"Beasts of the Southern Wild" co-writer Lucy Alibar says, "Hearts… (Bob Chamberlin / Los Angeles…)
"Hushpuppy grabs a baby chick and puts it to her ear. A TINY HEARTBEAT. She listens with focused wonder and intensity."
—from the "Beasts of the Southern Wild" screenplay
Can we please drive a stake through the heart of the Screenwriting 101 commandment that using a voice-over is somehow cheating?
Lucy Alibar, for one, would really appreciate it if all the script gurus would just pipe down. She's the co-screenwriter and, really, co-creator of "Beasts of the Southern Wild," which she and her friend since they were teens, director Benh Zeitlin, adapted from her play "Juicy and Delicious." It's her first screenplay and, along with such voice-over scofflaws as "Life of Pi" and "Moonrise Kingdom," it's nominated for an Academy Award.
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"We went through the Sundance labs," Alibar says, with the happy lilt of a Southerner soon to move home from Brooklyn, "and we did get a lot of 'You're not supposed to do voice-over.' [Screenwriting sage] Robert McKee said something like, "God help you if you use voice-over. God help you. It's flaccid, sloppy writing."
Alibar remembers the panic: "I was like, 'Robert McKee says I'm flaccid and sloppy!'"
For the record, Alibar is neither. She's smart and sweet and funny, with a voice that swoops in and out of falsetto, and skin so lambent it makes even a veteran newspaper photographer double-check his light meter. Asked for the zygote moment when her play first began to germinate, Alibar pauses so long you fear she's forgotten the question. Instead she's remembering the answer:
"When I was little, my dad and I would go on runs a lot. Sometimes we'd come back and just chill, and he'd let me listen to his heart. Some of my most sweet and peaceful memories are just listening to my dad's heart beat.
"It became theatrical when he became sick, and it was his heart."
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The word "heart" appears fully 19 times in Alibar's finished screenplay — in dialogue, in script directions and, yes, in the voice-over spoken by Hushpuppy, a rural Louisiana girl whose own father's heart may be killing him. From a play about events that feel like the end of the world, Alibar has fashioned a post-Katrina movie that actually ponders the end of the world. Five years after her father's illness, Alibar also turned Hushpuppy, a boy in the play, back into a girl (played by first-timer Quvenzhané Wallis, who received a lead actress nomination for the role).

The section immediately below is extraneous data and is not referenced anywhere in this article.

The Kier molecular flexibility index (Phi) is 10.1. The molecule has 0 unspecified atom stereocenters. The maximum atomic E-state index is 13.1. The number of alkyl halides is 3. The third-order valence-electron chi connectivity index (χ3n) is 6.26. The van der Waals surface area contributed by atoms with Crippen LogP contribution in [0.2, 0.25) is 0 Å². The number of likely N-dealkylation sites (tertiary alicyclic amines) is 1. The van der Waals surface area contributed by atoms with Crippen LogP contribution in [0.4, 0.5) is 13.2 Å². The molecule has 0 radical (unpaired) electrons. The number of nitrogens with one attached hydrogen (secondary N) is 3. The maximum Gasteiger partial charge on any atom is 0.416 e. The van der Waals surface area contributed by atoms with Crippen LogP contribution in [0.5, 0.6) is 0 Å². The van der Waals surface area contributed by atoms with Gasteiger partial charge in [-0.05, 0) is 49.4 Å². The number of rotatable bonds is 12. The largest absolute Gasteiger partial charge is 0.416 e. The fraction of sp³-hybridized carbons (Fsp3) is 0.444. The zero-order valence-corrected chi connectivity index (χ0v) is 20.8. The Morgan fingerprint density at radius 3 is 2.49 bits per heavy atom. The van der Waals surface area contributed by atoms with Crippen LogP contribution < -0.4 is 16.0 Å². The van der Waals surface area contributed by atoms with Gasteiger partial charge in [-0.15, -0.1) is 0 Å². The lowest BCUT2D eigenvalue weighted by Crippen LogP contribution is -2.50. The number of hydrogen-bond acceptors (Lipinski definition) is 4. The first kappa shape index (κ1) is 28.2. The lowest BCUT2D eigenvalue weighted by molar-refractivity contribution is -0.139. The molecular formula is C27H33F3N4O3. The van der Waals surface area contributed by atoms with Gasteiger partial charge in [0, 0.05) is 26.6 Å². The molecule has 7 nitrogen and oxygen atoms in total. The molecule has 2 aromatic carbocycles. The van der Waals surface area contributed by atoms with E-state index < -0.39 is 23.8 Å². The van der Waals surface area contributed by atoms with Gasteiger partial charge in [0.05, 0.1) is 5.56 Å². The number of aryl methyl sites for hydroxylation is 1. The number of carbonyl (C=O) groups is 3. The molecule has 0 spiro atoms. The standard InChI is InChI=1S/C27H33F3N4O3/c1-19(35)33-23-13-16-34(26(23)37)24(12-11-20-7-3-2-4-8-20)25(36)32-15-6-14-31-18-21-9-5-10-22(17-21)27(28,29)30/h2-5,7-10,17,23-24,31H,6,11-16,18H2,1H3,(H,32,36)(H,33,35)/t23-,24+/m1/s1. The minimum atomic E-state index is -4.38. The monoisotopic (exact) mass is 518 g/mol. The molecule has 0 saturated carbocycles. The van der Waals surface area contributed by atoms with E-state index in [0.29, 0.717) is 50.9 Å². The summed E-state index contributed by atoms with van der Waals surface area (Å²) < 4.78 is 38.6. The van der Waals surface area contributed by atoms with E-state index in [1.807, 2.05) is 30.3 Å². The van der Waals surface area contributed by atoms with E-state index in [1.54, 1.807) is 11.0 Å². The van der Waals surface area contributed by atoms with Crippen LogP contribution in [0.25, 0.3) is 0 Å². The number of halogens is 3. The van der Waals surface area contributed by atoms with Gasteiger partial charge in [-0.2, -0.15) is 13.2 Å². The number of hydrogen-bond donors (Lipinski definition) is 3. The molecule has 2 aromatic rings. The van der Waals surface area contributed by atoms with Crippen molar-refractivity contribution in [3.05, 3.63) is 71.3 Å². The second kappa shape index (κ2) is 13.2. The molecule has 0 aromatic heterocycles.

Hard screenwriting choices like these didn't come naturally to a woman from a hamlet without a multiplex, let alone a good old-fashioned single-screen picturehouse. Alibar's most visceral memory of her strictly VHS childhood was watching the Indiana Jones movies. Recognizing her inexperience, Zeitlin and their co-producer, Dan Janvey, promptly gave her the movie equivalent of F. Scott Fitzgerald's "College of One" reading syllabus:
"So Dan has this laptop, he has a DVD of 'Sunset Blvd.,' and we go up to Whole Foods Bowery, where you can sit for hours and nobody'll bug you even if you don't buy anything? Frame by frame, certainly scene by scene, he'll stop it and explain everything — how every shot in this movie tells the story. Every time I pass the Whole Foods, I think about film school!"
No fools they, Zeitlin and Janvey had given her one of Billy Wilder's most brilliant voice-over scripts (albeit, along with "Double Indemnity," a voice-over from a dead man). Their tutorial's next close reading focused on still another classic narrated by its protagonist:
"'Raising Arizona' — there are holes in my script from where Benh and I talked about what each scene in that movie is about thematically. Now I'll read even an Alice Munro short story, and then I'll reread it and I'll see, so mechanically, how in the last two paragraphs she just reaches into your heart and pulls it out, like Indiana Jones."
Whether it's Hushpuppy pressing her ear against a bird's frail chest, or Alice Munro ripping out a reader's beating heart or Alibar as a girl, listening against the breastbone of her own father — still very much alive today and rooting his heart out for his beloved daughter come Feb. 24 — there's that word "heart" again. Called on it, Alibar shrugs.
"Hearts are my thing."
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